A distinguished panel will discuss the findings of a new report, Measuring the Impact of MSI-Funded Programs on Student Success, focused on one of the newer MSI programs: Asian American and Native American Pacific Islander-Serving Institutions (AANAPISIs). The panel will present the ways in which MSI funding is being leveraged by these institutions to serve the fastest-growing racial group in the nation – Asian Americans and Pacific Islanders – to pursue innovative practices that elevate student success in various areas such as course performance, transition to college-level courses, persistence, degree attainment, and transfer from two- to four-year institutions.
Healthy coastal ecosystems provide critical social and environmental benefits. They filter pollution, buffer coasts against extreme weather, serve as nurseries that sustain fisheries, and support tourism, recreation and the culture of coastal communities. However, we are losing wetlands in the US at a rate of seven football fields an hour, due to development, pollution and sea level rise.
Join the Center for American Progress and Oxfam America for the release of a new report that explores the long-term economic impact of restored coastal ecosystems. The report highlights analysis of three projects funded by the National Oceanic and Atmospheric Administration: South San Francisco Bay, Seaside Bays, Virginia, and Mobile Bay, Alabama. The event will bring together several leading voices to discuss why restoring our coasts makes economic sense.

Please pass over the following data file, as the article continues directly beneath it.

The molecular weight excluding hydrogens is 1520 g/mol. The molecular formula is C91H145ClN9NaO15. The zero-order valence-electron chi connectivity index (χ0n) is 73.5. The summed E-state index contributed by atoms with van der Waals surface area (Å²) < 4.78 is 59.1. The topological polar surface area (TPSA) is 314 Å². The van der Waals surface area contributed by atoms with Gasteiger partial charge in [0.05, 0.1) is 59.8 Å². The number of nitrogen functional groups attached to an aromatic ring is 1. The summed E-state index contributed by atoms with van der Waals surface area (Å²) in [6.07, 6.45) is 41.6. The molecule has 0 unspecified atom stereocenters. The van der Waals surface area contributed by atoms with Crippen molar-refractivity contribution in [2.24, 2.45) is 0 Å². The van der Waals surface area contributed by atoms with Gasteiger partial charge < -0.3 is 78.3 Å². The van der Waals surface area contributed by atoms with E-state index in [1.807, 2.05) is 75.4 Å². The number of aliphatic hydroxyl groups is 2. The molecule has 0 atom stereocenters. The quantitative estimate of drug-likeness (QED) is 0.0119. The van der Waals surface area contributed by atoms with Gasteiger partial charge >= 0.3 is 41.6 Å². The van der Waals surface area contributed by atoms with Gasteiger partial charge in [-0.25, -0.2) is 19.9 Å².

Year after year, women consistently identify the lack of equal pay as a top concern that erodes their economic security and perpetuates unfairness in the workplace. The stubborn persistence of pay discrimination—and the need to find effective ways to combat it—demands a comprehensive strategy where everyone can play a role in ensuring that all workers are paid fairly for their work. Moreover, because more than 6 out of 10 women are now the sole, primary, or co-breadwinners for their families, eliminating pay discrimination is critical to families’ overall economic stability. The Center for American Progress is hosting an event to focus on the range of efforts we can all take—including support for vigorous enforcement of anti-discrimination laws, voluntary efforts by employers, and actions employees can take themselves—to make the promise of equal pay a reality. The discussion will focus on strategies to eliminate discriminatory pay practices and promote greater transparency, help workers make more informed decisions about their pay, assist employers who want to improve their pay practices, and ensure that federal enforcement agencies have the investigatory tools they need to root out discrimination.